Christian Schenk is anything but a household name, but during competition at the 1988 Summer Olympics in Seoul, South Korea he was able to claim the gold-medal while representing East Germany in the decathlon competition.
Just 20 years old when he exploded onto the Olympic scene, dominating the decathlon event in the lead up to the Summer Olympics and continuing to dominate just as soon as he started to go up against legitimate Olympic competition, Schenk contends that he started using steroids and other performance-enhancing drugs all the way back in 1985.
This would have put Schenk at just 17 years old when he is Bulgarian trainers began to “force-feed” him steroids every morning at breakfast, reporting in his new autobiography that German Democratic Republic (GDR) sports officials, medical officials, and trainers were all complicit in making sure that all athletes at this training camp were taking advantage of performance-enhancing drugs.
At the time, Schenk was told that he was consuming a special concoction of vitamins and minerals and that the truth was withheld from for years and years. He does comment on being skeptical about these claims even when he was a young athlete, and that many of the athletes that were training with him were skeptical of these claims as well.
Schenk goes on to state that his skepticism began to increase even more so when he began to notice the dramatic increases in muscle building, strength building, and endurance improving that these performance-enhancing drugs were bringing to the table.
As he writes in his autobiography, he knew that he was doping even though no one explicitly told him. He says that at first he denied to himself that he had ever taken any banned substances, and then settled into a much softer approach – saying to himself that it was okay to take advantage of these performance-enhancing drugs since they were told to be something else entirely by people and coaches that he trusted.
This new autobiography barely glances over these steroid use claims, but already the International Olympic Committee is interested in learning more about what Schenk has to say. The IOC has been clear in its intention NOT to pursue any charges or sanctions against the athlete, making sure that he and anyone else from this era of competition that wants to come forward understands that their statute of limitations would prevent them from being able to strip them of their metals or accomplishments.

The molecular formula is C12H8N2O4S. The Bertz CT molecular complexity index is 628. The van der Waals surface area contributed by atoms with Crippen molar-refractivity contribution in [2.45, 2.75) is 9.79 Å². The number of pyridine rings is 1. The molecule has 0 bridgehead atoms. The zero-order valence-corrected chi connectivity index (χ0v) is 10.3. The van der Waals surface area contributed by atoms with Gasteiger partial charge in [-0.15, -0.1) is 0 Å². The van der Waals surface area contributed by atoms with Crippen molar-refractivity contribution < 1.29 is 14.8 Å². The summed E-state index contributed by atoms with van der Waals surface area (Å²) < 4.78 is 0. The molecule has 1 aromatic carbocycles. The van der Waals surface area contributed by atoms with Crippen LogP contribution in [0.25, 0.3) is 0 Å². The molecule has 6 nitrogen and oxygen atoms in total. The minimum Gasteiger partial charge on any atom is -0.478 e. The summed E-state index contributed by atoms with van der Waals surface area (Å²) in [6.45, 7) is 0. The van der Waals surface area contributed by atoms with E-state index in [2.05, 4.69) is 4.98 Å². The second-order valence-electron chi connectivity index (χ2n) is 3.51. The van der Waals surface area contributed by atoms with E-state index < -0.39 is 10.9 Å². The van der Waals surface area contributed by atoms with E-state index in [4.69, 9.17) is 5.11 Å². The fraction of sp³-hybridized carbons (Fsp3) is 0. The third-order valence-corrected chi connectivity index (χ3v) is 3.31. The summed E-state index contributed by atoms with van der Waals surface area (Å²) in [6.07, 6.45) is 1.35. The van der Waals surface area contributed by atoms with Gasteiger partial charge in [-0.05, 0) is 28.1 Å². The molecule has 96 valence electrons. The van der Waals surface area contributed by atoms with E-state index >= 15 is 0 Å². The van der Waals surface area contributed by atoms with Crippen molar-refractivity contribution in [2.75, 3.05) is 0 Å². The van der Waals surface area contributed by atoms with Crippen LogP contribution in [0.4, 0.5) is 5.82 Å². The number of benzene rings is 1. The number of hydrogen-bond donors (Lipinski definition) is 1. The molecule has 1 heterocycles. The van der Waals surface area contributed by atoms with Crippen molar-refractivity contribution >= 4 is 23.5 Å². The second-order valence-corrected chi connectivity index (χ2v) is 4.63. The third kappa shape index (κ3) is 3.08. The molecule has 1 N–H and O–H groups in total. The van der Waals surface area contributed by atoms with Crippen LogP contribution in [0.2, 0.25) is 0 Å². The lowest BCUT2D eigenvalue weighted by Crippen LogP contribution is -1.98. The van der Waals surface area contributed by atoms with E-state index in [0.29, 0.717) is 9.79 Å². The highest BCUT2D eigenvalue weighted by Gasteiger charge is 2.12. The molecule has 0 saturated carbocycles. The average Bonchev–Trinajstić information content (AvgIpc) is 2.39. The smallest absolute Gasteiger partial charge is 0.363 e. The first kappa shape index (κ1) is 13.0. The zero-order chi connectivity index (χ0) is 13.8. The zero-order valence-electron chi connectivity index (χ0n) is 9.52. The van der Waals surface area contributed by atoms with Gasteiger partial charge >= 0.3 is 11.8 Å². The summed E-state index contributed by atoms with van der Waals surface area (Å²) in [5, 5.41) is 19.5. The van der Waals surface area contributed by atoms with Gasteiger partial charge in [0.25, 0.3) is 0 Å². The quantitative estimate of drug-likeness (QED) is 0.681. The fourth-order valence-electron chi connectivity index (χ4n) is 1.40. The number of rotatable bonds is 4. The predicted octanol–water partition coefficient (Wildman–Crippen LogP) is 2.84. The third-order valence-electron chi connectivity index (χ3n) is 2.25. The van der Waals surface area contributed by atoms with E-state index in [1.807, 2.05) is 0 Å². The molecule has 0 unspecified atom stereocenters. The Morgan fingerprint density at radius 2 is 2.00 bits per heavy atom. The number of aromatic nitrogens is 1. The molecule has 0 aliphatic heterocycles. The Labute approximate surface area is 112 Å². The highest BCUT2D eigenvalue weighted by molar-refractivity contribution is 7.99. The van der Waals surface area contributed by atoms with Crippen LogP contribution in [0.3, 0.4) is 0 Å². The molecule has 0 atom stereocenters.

The IOC has a strict statute of limitations for investigating performance-enhancing drug use and doping allegations that lasts for just 10 years. Clearly, with claims that are now more than 30 years old, Schenk has nothing to worry about when it comes to losing his position atop the podium at those Summer Olympics in Seoul, South Korea.
A teammate of Schenk, Torsten Voss, will also keep his silver metal that he received during the decathlon event – though he isn’t quite as forthcoming about the steroid use as Schenk is. A Canadian athlete, Mr. David Steen, will be stuck with the bronze medal that he earned during this event and some close to him report that he is quite upset over these new details, feeling he wasn’t able to compete against athletes playing fair on a level playing field.
Steen has always suspected – very vocally, in fact – that both of the East German athletes mentioned above that placed higher than him on the podium were using performance-enhancing drugs. It’s a shame that his allegations weren’t investigated more fully back then and that he is stuck with the bronze medal, though this admission should be a bit of vindication going forward.